MARK SHIELDS: I think you'll see specificity -- subliminal specificity -- from both candidates. I think their purposes are different. Al Gore found out that specificity worked for him at the convention in Los Angeles. And George Bush, as Bob Dole said last week, the last Republican standard bearer in his speech at Dennison University, that there are doubts; that Bob Dole said that he didn't share them, but he said there are doubts whether George Bush was ready for primetime, whether he filled the suit. Well, those may be inside the beltway, they may be inside politics, but they do. And I think the Bush people want to address them. And the best way to do that is to show mastery, to show a sense of command and mastery of the zone information. The last thing in the world he wants is to ever be corrected on one of his own policy proposals by Al Gore. But I think that will be Governor Bush. Governor Bush is a likable and easy-going person. I think on the tax cut, what Gore's rebuttal will be is that Bush's tax cut is 1%. It means more in a tax rebate to the top 1% of the country than it means spending on prescription drugs, on Medicare, on education combined. So I think there will be a good give and take back and forth on those issues.
MARGARET WARNER: If, Paul, Bush does... Gore does do what he's done, which you pointed out, takes one thing and hammers it home, which of Bush's positions do you think it will be that he latches on to? Will it be the tax cut?
PAUL GIGOT: I think it probably will be the tax cut or Medicare. I think Medicare... Gore has been running very strong and very hard on Medicare. I think he thinks that's his key to senior voters and it's an important issue for him. On the point that Mark makes about the experience level and whether people have doubts about Bush doing the job, I think that's an opportunity for Bush. The Pew Poll recently, two or three weeks ago, showed about 46% of the voters said they weren't sure that he was up to the job as President. This is Bush's chance, unfiltered by the media, not in a sound bite, to make the argument that he is. He won't have a better one. This is... That's why debates often help challengers.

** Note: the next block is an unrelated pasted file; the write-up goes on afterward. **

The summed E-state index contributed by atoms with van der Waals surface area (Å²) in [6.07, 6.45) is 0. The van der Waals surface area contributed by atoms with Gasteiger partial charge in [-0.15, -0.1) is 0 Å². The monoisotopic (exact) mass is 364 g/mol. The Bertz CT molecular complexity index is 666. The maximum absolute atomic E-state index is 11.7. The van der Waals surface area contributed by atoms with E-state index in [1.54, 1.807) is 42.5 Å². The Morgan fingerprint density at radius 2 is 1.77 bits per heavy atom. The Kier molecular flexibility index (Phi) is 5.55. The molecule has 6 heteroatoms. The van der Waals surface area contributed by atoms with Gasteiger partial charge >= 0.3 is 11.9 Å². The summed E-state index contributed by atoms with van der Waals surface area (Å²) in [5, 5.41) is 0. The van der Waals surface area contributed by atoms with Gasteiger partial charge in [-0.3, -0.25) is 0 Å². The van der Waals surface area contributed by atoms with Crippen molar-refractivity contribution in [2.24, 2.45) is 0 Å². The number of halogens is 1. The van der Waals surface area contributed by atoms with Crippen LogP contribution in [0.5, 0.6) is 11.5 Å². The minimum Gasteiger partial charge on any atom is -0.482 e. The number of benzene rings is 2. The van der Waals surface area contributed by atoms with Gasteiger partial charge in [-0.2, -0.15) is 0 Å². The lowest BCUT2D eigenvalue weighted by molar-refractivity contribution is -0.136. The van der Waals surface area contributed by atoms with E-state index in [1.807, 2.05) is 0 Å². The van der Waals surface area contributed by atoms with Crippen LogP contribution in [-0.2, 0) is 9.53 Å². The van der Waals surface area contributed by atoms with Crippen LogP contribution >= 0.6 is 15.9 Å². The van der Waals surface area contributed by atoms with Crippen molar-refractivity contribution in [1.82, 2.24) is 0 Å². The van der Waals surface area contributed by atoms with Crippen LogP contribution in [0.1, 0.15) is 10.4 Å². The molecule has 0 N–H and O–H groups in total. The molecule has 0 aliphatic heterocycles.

MARGARET WARNER: And Mark, would you expect Gore to do anything overt to try to feed those doubts about Bush? Or will he simply let Bush just try to present himself and obviously hope that Bush doesn't appear in command?
MARK SHIELDS: I think if he sees an opening, he'll jump at it. There's no question - or anything that's left sort of dangling or there's a loose end on one of the policy proposals that he answers, I don't think he'll hesitate to do that. But I think that Al Gore tonight will use specificity, as well. I mean, and I think he has to do it. I talked to several of his people today, and they insisted that the 13 real folks who went down to Florida with him played a real part and were very direct and very blunt in telling him that he had to tell real stories about real people in order to connect. I mean, I don't think you'll hear much about sort of the issues paper approach that the white papers that Al Gore, the mastery of arcane, esoteric items that Al Gore has been noted for in the past. I think everything will probably have, as it did against Bill Bradley, a personal angle.
MARGARET WARNER: All right. We'll see you both at the later show. thanks for being with us.